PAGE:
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Filial Therapy with Immigrant Korean Parents in the United States

Filial Therapy with Immigrant Korean Parents in the United States

Date: August 2002
Creator: Lee, Mi-Kyong
Description: This study was designed to determine the effectiveness of filial therapy training in: (a) increasing immigrant Korean parents' empathic behavior with their children; (b) increasing immigrant Korean parents' acceptance level toward their children; and (c) reducing immigrant Korean parents' stress related to parenting.The experimental group, consisting of 17 immigrant Korean parents in the United States, received 10 weekly 2-hour filial therapy training sessions and participated in weekly 30-minute play sessions with one of their children. The control group, consisting of 15 immigrant Korean parents in the United States, received no treatment during the ten weeks. All the parents were videotaped playing with their child before and after the training as a means of measuring change in empathic behavior. The two written self-report instruments completed for pretesting and posttesting purposes were the Porter Parental Acceptance Scale and the Parenting Stress Index. Analyses of covariance revealed that the immigrant Korean parents in the experimental group had significant changes in 10 of 12 hypotheses, including (a) a significant increase in their level of empathic interactions with their children; (b) a significant increase in their attitude of acceptance toward their children; and (c) a significant reduction in their level of stress related to parenting. ...
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A Study of Practices and Procedures used to Prepare Competent Group Leaders by Instructors in CACREP-Accredited Master's Level Group Courses

A Study of Practices and Procedures used to Prepare Competent Group Leaders by Instructors in CACREP-Accredited Master's Level Group Courses

Date: August 2002
Creator: Simpson, Christopher S.
Description: This study identified the practices and procedures of instruction that is being implemented by group counseling instructors at CACREP-accredited institutions. A survey questionnaire developed by the researcher was used to gather data from 160 CACREP-accredited counseling units across the United States. The survey was designed to collect input from group instructors on how the didactic, practicum, and experiential components of the master's level group course are being implemented. Three assumptions were made in conducting this study: 1.) The majority of master's level group instructors will report that they use a didactic component in preparing students to become effective group leaders, 2.) The majority of master's level group instructors will report that they use an experiential component in preparing students to become effective group leaders, and 3.) The majority of master's level group instructors will report that they use a practicum component in preparing students to become effective group leaders. The survey questionnaire and, consequently, the results were divided into the respective sections of didactic, experiential, and practicum. The results indicated that each of these components were utilized in the instruction of master's level group courses.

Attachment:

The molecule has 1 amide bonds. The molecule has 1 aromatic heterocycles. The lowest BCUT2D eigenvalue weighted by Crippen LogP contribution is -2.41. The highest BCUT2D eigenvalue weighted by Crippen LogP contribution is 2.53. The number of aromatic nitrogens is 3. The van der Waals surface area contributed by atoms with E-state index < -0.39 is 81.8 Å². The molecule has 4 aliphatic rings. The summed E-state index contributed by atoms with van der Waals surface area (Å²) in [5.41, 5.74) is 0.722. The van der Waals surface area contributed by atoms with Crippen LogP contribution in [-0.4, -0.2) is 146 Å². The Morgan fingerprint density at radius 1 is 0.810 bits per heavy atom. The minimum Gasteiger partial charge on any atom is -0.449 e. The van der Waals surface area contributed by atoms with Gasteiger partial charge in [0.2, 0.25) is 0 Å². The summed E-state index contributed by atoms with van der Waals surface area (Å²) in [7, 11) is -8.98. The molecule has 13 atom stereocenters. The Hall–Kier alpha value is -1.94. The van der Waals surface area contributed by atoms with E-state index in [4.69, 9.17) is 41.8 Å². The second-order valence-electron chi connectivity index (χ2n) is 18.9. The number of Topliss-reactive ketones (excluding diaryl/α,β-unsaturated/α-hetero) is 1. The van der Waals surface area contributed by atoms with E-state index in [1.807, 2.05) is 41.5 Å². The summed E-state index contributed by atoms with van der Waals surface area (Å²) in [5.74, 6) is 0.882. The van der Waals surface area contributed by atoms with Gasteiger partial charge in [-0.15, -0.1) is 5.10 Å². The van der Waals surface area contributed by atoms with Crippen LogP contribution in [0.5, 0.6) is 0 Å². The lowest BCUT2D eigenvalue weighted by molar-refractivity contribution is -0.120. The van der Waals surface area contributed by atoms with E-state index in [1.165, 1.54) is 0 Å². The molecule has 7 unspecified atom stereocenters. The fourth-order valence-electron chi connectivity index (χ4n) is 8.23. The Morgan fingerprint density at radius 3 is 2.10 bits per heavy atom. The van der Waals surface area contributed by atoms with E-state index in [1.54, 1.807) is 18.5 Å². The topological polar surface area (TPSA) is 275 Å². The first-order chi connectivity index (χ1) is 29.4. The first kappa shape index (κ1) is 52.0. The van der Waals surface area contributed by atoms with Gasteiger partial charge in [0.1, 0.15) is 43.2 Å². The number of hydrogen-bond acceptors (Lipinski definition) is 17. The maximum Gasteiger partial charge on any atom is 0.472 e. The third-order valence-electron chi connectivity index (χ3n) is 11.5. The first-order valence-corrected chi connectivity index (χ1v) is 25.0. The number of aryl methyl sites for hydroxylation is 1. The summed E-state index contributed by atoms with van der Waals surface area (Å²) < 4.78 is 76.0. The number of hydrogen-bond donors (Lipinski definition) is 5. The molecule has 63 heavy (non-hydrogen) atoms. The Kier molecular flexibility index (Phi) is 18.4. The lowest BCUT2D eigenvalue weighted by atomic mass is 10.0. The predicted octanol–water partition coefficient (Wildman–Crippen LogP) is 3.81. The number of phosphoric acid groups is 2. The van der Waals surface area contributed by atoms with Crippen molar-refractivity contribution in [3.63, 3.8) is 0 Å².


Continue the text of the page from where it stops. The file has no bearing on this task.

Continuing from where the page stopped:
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A Comparison of Skill Level of Parents Trained in the Landreth Filial Therapy Model and Graduate Students Trained in Play Therapy

A Comparison of Skill Level of Parents Trained in the Landreth Filial Therapy Model and Graduate Students Trained in Play Therapy

Date: May 2003
Creator: Elling, Roseanne Paul
Description: The purpose of this study was to determine if parents trained in the Landreth Filial Therapy Model could demonstrate child-centered play therapy skills as effectively as graduate play therapy students who completed an Introduction to Play Therapy course. The participants in both the parent group and the graduate student group were videotaped in play sessions with children pre- and post-training in order to measure change in adult empathic behavior as defined on the Measurement of Empathy in Adult-Child Interaction (MEACI). The specific skills measured in this study were (a) communicating acceptance to the child, (b) allowing the child to direct his or her own play during the play sessions, (c) demonstrating appropriate levels of involvement in the child's play, and (d) demonstrating empathic behavior toward the child. The Landreth Filial Therapy Model is a training system that utilizes both didactic and dynamic means to train parents and other paraprofessionals to be therapeutic agents of change with children. Parents are taught child-centered play therapy skills to use in weekly home play sessions with their children in order to strengthen the emotional bond between parent and child. The Introduction to Play Therapy course is a graduate-level counseling course at the University of ...